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Average User Score
4.7 ⁄ 5 stars
Based on 14 reviews
CarGurus ReviewThe Good
If you need to drive over something, there’s nothing commercially available that will get the job done better than Jeep's 2009 Wrangler.The Bad
For just about any purpose other than driving over something, the 2009 Jeep Wrangler’s utility is compromised at best.
The CarGurus View
The 2009 Jeep Wrangler is skittish, loud, and twitchy on uneven pavement, uncomfortable, and gets poor mileage, but if you’re looking to buy one, you could really care less. The addition of two extra doors opened up the Wrangler to a whole new segment of the buying public who wanted to drive what is perhaps the most iconic vehicle currently being sold. The Rubicon’s dual locking heavy-duty differentials are unnecessary unless you’re looking to do some serious off-roading, however.
At a Glance
A carryover from 2008, the Jeep Wrangler’s only change for 2009 is the addition of Trailer Sway Control, which invokes the anti-skid system when a trailer begins to go astray. Available in two- and four-door configurations, the Wrangler comes in X, Limited, and Rubicon trims, the last of which comes with dual heavy-duty locking differentials for severe off-road use. All two-door trims have available four-wheel drive, and four-door Xs and Limiteds offer the option of RWD only.
All eight trims of the 2009 Wrangler come with a 3.8-liter V6 that produces 202 hp in two-door Wranglers and 205 hp in four-doors and delivers 237 lb-ft of torque at 4,000 RPM. Available with either a six-speed manual or a four-speed automatic transmission, four-door models have the blasphemous-for-a-Wrangler option of rear-wheel drive only, while all two-door models have available four-wheel drive, although it shouldn't be engaged on dry pavement.
Maximum towing capacity is 2,000 lbs for two-door Wranglers and 3,500 lbs for four-doors, aided by Jeep’s Trailer Sway Control, new for 2009 on the Wrangler. Expect little difference between trims and transmissions with regard to power and acceleration. None will exceed your expectations in that regard, and rightfully so - speed isn’t what the Wrangler does well. Built for off-road use, the throttle compensates during such jaunts, preventing you from applying too much gas at once, or from losing too much momentum. All configurations get 15/19 mpg and run on regular-grade gasoline.
Ride & Handling
Let’s be honest: No one buys a Wrangler for a smooth ride and poised handling. If you’re looking to buy a Wrangler, it’s because you at least harbor tendencies of wanting to drive over things. With that in mind, the Wrangler handles like it was designed to drive over things. Two-door Wranglers especially, with their short wheelbase and off-road suspension, tend to bounce and wander over uneven pavement and are susceptible to cross-wind violence. Body lean and roll are evident in cornering, due to the vehicle's tall stance, although things quiet down noticeably with four doors.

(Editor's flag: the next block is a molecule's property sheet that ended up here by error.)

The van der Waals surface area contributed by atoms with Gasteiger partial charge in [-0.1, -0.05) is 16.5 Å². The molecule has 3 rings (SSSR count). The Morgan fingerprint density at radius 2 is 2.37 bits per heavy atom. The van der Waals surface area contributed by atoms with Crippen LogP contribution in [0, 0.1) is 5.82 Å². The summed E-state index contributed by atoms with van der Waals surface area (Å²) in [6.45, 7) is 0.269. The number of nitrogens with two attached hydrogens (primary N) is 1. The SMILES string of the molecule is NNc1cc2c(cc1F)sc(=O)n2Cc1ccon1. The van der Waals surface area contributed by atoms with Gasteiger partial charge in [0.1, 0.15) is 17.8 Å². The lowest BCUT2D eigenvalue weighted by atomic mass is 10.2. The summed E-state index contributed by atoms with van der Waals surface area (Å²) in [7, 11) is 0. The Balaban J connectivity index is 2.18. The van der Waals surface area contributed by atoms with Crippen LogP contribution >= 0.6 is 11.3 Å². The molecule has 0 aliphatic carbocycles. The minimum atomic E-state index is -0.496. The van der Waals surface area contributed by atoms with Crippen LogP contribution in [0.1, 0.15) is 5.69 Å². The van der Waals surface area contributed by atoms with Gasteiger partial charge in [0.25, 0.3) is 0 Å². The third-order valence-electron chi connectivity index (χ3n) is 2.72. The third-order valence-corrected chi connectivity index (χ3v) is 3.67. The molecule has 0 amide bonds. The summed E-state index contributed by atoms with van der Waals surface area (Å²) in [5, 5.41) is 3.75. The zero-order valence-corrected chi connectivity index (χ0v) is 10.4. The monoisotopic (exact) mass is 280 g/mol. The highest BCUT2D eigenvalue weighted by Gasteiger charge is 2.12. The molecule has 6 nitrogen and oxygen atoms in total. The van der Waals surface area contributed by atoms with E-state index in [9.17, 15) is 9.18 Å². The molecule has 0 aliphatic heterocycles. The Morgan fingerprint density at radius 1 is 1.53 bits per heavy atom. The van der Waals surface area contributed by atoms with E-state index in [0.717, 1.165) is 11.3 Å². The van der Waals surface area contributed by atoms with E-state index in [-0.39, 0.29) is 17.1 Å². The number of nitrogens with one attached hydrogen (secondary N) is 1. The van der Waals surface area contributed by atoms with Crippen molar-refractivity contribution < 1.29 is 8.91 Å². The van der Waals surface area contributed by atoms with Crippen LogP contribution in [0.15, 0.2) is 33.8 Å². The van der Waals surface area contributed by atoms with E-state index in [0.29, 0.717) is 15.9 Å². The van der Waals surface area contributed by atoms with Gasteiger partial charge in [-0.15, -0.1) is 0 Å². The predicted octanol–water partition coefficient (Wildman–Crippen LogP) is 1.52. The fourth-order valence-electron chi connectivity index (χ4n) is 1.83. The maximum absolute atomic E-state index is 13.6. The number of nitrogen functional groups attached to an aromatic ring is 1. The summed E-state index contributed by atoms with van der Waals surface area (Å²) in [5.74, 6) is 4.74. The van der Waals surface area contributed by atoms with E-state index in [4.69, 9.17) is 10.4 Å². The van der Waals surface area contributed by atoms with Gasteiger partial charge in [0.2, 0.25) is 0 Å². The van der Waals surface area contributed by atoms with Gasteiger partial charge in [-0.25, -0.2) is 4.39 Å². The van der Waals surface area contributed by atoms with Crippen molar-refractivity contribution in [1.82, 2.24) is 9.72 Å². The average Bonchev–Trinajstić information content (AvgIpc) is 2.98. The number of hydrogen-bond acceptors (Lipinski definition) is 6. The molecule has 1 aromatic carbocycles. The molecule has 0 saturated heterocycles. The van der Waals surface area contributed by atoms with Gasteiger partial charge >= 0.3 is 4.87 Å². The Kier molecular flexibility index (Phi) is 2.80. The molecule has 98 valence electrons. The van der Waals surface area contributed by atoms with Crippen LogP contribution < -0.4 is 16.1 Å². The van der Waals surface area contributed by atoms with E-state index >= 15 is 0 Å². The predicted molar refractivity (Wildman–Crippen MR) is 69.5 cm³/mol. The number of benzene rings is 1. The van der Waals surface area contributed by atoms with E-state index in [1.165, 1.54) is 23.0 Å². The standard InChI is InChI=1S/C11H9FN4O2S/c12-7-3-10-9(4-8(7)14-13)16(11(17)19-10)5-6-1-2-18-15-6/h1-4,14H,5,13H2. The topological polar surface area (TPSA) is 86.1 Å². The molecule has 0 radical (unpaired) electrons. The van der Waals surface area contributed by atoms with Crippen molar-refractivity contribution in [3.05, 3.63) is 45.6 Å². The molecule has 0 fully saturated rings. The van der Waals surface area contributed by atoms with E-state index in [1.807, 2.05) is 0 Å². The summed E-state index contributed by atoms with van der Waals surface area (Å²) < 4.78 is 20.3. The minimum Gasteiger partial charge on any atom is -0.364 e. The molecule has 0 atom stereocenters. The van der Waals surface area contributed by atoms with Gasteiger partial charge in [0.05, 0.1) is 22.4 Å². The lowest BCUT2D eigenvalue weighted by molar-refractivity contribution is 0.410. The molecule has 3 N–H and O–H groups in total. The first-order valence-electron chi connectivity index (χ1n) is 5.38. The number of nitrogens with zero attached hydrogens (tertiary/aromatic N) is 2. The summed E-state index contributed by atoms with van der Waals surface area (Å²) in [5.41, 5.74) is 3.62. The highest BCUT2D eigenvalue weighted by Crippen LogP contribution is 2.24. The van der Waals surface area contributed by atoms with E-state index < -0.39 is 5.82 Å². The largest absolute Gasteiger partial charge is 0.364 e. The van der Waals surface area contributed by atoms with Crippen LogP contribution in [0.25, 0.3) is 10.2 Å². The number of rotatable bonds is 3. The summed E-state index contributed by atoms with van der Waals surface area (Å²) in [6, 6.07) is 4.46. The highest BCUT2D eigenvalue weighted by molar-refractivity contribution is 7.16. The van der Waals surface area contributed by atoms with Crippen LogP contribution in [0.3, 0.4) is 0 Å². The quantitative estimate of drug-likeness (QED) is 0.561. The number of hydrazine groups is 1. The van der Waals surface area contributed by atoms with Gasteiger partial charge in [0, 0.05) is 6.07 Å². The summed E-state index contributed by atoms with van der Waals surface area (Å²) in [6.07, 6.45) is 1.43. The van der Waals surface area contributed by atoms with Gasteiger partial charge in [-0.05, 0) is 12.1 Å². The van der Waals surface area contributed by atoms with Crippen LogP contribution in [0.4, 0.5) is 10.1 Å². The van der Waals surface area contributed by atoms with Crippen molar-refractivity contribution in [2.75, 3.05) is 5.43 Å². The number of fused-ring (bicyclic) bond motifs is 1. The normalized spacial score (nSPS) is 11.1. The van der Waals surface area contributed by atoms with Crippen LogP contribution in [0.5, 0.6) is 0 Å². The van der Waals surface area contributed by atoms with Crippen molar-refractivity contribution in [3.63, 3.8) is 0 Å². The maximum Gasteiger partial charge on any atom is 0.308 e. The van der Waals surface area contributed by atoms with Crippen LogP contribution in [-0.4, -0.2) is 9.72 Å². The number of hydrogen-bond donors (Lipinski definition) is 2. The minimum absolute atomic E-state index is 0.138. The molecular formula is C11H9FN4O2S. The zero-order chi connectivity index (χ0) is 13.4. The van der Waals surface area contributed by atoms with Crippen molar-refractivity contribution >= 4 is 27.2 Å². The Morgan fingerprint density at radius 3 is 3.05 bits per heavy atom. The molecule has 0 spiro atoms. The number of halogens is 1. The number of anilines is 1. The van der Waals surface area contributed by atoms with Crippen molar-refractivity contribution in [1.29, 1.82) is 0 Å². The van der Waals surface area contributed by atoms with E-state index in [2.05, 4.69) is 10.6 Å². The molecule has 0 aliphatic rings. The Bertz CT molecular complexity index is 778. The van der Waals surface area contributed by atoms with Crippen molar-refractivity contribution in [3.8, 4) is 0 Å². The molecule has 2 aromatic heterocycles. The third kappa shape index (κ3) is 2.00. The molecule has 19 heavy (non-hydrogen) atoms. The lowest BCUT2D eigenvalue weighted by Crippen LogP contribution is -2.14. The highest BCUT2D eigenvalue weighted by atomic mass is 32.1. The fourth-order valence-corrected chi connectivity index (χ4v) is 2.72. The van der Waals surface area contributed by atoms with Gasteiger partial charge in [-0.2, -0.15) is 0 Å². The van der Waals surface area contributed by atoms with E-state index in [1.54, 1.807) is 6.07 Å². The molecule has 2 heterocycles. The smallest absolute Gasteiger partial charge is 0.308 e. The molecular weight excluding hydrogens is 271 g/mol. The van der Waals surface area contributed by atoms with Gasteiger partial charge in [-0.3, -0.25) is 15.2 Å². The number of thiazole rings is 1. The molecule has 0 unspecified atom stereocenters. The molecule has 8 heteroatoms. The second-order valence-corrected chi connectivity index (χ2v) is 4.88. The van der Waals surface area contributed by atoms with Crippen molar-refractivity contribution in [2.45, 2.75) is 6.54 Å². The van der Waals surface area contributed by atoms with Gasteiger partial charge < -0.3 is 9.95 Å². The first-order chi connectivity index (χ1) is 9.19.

That said, the off-road suspension actually handles many bumps and ripples quite well, without the teeth-chattering many will remember from the older leaf-spring design. Take it off-road, and you’ll be impressed at how easily the Wrangler eats up terrain.
Cabin & Comfort
The Wrangler is loud. Remember that, no matter what. Even with the hard top, the Wrangler is loud. The engine is loud during acceleration, the wind is loud, the road noise is loud - literally anything that's happening outside, you’ll hear inside. But you knew that.
Moving on, reviewers have found a lot of the controls - specifically off-road, wipers, signals, and lamps - out of reach, placed too far away for comfort. Controls for the audio, navigation, and climate systems are well-placed and intuitive, however, although some are hard to see with the top down and sunlight intruding, predictably. Given its rather spartan design, even with the additions of recent years, the Wrangler’s interior is still very well put together and not lacking in quality with either materials or finish.
There is plenty of shoulder and headroom, especially with the top down, but taller drivers may find legroom lacking. The rear seats, in both two- and four-door trims, are pretty terrible. The added 1.6” of rear legroom in the four-doors makes sitting in the second row painful rather than impossible for adults. Exaggeration aside, entry into the rear for two-doors is quite complicated, and the tiny doors of the four-door provide only a slight improvement. Once you do get inside, be prepared for a hard, uncomfortable seat as your reward.
All Wranglers come standard with a roll bar, dual front airbags, four-wheel antilock disc brakes, an anti-skid system with rollover sensors, and a low tire pressure monitoring system. Additionally, all Wranglers are equipped with traction control and Jeep's Trailer Sway Control, and the Rubicons come with front and rear heavy-duty locking differentials.
NHTSA ratings for front impacts are five stars for both driver and passenger, regardless of trim, and three stars for rollover. Four-door Wranglers received four stars for rollover resistance, but ratings have not been released for two-door Wranglers.
What Owners Think
Some have complained about gauges being too small, especially when driving with the top down and dealing with the resultant sun glare. The general consensus is that the rear seats should be used for parcels and not people, although the four-door does make them slightly more functional. The cult status of the Wrangler can’t be ignored, especially for a vehicle with such limited usefulness, and it’s hard to find a group of people who love their vehicles more than Wrangler owners.
by Michael Perkins
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